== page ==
"No," the coroner replied.

    "Well, then, did you listen for a heart beat?"

    The coroner answered, "No."

    "Did you check for respiration? Breathing?", asked the attorney.

    Again the coroner replied, "No."

    "Ah," the attorney said, "So when you signed the death certificate you had not taken any steps to make sure the man was dead, had you?"

    The coroner rolled his eyes, and shot back "Counselor, at the time I signed the death certificate the man's brain was sitting in a jar on my desk. But I can see your point. For all I know he could be out there practicing law somewhere."

  • by mevets (322601) on Monday September 21, 2009 @02:06PM (#29494971)

    What did they use for the control group in the study? Dead fish heads? C-level executives? Former presidents?

  • I'm not doubting or disqualifying other states of mind, but let's hear a round of cheer for the one that most people percieve - wakeful thought and cognizant awareness; the idea of self and the myriad of directions it takes us in.

    Chances are, you've pondered the notion at one time or another, 'I wonder if anyone else is thinking this right now', or 'I wonder how many other people have thought what I'm thinking'. What a supreme notion, to be able to have recursive thoughts where we can examine our own thoug

  • Of course the Schiavo case is the first to come to mind, but doesn't it seem that the term "persistent vegetative state" is becoming less well defined? It seems that survivors making end of life decisions for loved ones have to deal with very murky information.
  • they don't happen to mean the these kind of patients [searchviews.com] learning? It sounds dangerous.
  • We prefer to call them "CEOs". And we know they can still learn once promoted, we constantly get idiotic requests from them which we all know comes from a golf buddy or vendor.

  • The Reflex (Score:2, Insightful)

    by scorp1us (235526)
    This isn't cognition, but rather reflexive. The brain is an organic computer and it is supreme at pattern recognition. This would be only a tad higher than keeping the heart beating and other involuntary actions. Just because it is conditioned doesn't mean there is precognition or reasoning.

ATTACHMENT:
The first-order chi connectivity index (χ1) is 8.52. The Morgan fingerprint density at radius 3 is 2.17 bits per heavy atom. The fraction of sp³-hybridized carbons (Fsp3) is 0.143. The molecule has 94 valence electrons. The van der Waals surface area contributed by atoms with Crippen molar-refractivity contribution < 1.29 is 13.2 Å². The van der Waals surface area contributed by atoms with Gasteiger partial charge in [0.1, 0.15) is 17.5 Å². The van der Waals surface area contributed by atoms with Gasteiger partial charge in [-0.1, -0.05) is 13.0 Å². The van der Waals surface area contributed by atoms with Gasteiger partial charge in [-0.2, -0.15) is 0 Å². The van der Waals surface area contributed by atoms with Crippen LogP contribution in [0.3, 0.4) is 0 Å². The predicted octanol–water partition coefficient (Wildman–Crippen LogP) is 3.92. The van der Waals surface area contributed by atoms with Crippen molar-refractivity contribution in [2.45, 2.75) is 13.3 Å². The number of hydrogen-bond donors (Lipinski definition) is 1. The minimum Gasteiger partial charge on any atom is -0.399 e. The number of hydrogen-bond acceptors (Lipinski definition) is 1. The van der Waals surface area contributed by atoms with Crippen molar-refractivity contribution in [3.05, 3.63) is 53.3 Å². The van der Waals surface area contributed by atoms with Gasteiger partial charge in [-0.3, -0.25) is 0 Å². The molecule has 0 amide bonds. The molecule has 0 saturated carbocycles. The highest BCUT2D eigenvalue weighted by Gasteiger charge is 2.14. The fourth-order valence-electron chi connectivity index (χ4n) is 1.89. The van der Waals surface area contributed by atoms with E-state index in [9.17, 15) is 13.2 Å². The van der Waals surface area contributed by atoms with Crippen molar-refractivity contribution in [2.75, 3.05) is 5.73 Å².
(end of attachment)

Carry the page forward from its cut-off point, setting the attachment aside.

I would tastelessly posit that you could program someone (or multiple someones) to preform a rudimentary calculation. If true, then we would have actual wet-ware to program. The question is then, what is the longest prog
    • by 2names (531755)
      Would you mind explaining this in more depth please?
      • by scorp1us (235526)
        Without thoughts from consciousness to get the the way, you'd have access to them at a basic processing level. You could train them that a touch somewhere means one thing and to react some way to it. Then train them to react another way, to a different stimulus. Then take another person in a similar situation and plug him into the other person so that he can present stimulus in reaction to the other guys reaction. Each stimulus can be seen as a wire, or bit. The reaction can also be seen as a wire or bit. P
  • If I were to ever become a vegetable I ask only one thing...please read me all the kung-fu books while I'm out so when I come back to 100% (because I will) I can wake up being the most bad ass ever, like Neo in the Matrix. That's not to much to ask for, is it?
  • I thought this was already proven by the existence of public schools.

  • by b4upoo (166390) on Monday September 21, 2009 @06:38PM (#29498123)

    Does this imply that high school kids might learn?

  • far-fetched (Score:3, Insightful)

    by speedtux (1307149) on Monday September 21, 2009 @07:24PM (#29498545)

    Sea slugs can learn under classical conditioning; it doesn't require consciousness or even a brain.

  • Considering that even networks comprising little more than a motor neuron, a sensory neuron, and an excitatory interneuron (a la Aplysia) can `learn', why is this surprising/interesting?

    Now, if you want to talk about the maintenance of actual `human-like behaviour' being reason to rethink the position of veggie-people, I'll be willing to talk. But a vegetable is a vegetable--there's a reason we don't treat vegetables like we do humans.